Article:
Sunday’s season opener in Miami features the return of Dolphins quarterback Ryan Tannehill and the debut of Tennessee Titans coach Mike Vrabel.
The Titans are coming off a 9-7 season. They made the playoffs for the first time in nine years and defeated the host Kansas City Chiefs for their first postseason win in 14 years.
After losing to the New England Patriots in the divisional round, however, Tennessee parted ways with head coach Mike Mularkey and offensive coordinator Terry Robiskie. The Titans replaced them with Vrabel, who has never been a head coach before this season, and Matt LaFleur, who has never been a play-caller before.
Vrabel, a former Pro Bowl linebacker, played for two of the best coaches in NFL history: Bill Cowher with the Pittsburgh Steelers and Bill Belichick with the Patriots, winning three Super Bowls with New England.
Vrabel, 43, is three years older than Adam Gase, the Dolphins’ third-year coach.
In 2016, Gase guided the Dolphins to the playoffs for the first time since 2008. The Dolphins regressed last season, finishing 6-10 as Tannehill missed the entire season after knee surgery.
The Dolphins hope Tannehill can regain his 2016 form and perhaps take it up a notch or two.
“I feel more ready for this year than I’ve ever felt before,” Tannehill said. “I feel more confident in the guys we have and the path we’re on.”
That’s an interesting comment considering Miami lost some top talent from last year’s team, including three-time Pro Bowl wide receiver Jarvis Landry, five-time Pro Bowl defensive tackle Ndamukong Suh and three-time Pro Bowl center Mike Pouncey. Landry was traded, while Suh and Pouncey were released. Cody Parkey, who tied the Dolphins’ single-season record for field-goal accuracy last year, is also gone.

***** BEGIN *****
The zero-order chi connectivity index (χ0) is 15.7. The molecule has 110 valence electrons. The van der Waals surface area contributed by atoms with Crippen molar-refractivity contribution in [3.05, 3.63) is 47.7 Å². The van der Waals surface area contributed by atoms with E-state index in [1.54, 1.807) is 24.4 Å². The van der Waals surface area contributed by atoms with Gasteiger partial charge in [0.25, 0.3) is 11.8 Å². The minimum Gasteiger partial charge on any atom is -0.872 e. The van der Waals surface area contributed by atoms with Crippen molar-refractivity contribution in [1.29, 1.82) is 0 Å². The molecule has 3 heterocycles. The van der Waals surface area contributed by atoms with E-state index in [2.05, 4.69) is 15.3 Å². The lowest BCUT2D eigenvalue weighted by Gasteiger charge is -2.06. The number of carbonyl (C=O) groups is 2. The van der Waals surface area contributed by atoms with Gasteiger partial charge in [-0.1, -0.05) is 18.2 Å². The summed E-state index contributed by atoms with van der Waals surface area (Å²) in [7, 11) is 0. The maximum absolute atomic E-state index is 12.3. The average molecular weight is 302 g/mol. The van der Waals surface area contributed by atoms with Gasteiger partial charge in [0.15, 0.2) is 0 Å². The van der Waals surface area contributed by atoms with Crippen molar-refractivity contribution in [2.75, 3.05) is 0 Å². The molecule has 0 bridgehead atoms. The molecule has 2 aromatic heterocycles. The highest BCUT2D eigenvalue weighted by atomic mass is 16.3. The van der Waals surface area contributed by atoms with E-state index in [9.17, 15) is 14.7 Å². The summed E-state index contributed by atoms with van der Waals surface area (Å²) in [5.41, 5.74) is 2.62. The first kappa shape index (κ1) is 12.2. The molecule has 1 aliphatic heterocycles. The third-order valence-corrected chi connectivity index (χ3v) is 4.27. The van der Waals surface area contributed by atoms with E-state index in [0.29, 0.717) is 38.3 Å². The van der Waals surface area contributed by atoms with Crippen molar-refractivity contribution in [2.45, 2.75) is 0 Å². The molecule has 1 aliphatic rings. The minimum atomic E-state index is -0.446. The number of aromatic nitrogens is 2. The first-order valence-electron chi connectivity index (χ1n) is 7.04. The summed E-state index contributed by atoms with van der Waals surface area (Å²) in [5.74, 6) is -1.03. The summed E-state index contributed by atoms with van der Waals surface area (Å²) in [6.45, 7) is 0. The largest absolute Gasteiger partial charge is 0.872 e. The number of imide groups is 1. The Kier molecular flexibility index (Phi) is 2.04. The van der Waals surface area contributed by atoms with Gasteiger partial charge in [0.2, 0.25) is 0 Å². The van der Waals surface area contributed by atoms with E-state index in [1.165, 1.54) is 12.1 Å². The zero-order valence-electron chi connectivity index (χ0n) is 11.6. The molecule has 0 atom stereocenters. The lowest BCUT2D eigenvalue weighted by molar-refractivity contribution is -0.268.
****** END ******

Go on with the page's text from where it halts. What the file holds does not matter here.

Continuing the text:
In addition, wide receiver and former first-round pick DeVante Parker is expected to miss Sunday’s game with a broken finger. Starting tight end MarQueis Gray was placed on injured reserve Thursday with a torn Achilles.
Tannehill has confidence in his lineup. He listed Kenny Stills, Albert Wilson, Jakeem Grant, running back Kenyan Drake and rookie tight end Mike Gesicki as “five guys who can create matchup problems for defenses.” Veteran slot receiver Danny Amendola is also in the mix.
The Titans counter with a defense that includes Pro Bowl safety Kevin Byard, who had eight interceptions last year, and outside linebackers Derrick Morgan and Brian Orakpo, who combined for 14.5 sacks.
Tennessee added cornerback Malcolm Butler from the Patriots, pass-rushing linebacker Harold Landry in the second round of the draft, and first-round middle linebacker Rashaan Evans. Evans, who starred at Alabama, is set to start as a rookie.
Morgan (knee), Evans (hamstring) and Landry (ankle) were all limited in practice this week, casting doubt on their availability for Sunday.
The Titans’ biggest concern on offense is right tackle Jack Conklin’s knee injury. He tore his ACL in the loss to the Patriots last season and has been limited in practice this week, with his return likely to come after a few regular-season games.
The good news for Tennessee is that quarterback Marcus Mariota is healthy. LaFleur, the new offensive coordinator, has been tasked with opening up the offense to take advantage of Mariota’s pass-run, dual-threat ability.
Mariota’s top returning weapons are running back Derrick Henry (team-high 744 rushing yards in 2017) and three-time Pro Bowl tight end Delanie Walker (team-high 74 catches for 807 yards).
“What’s unique is that (Henry) is fast and as big as you can get,” Gase said. “He’s a powerful man, and it takes multiple guys to get him down.”
—Field Level Media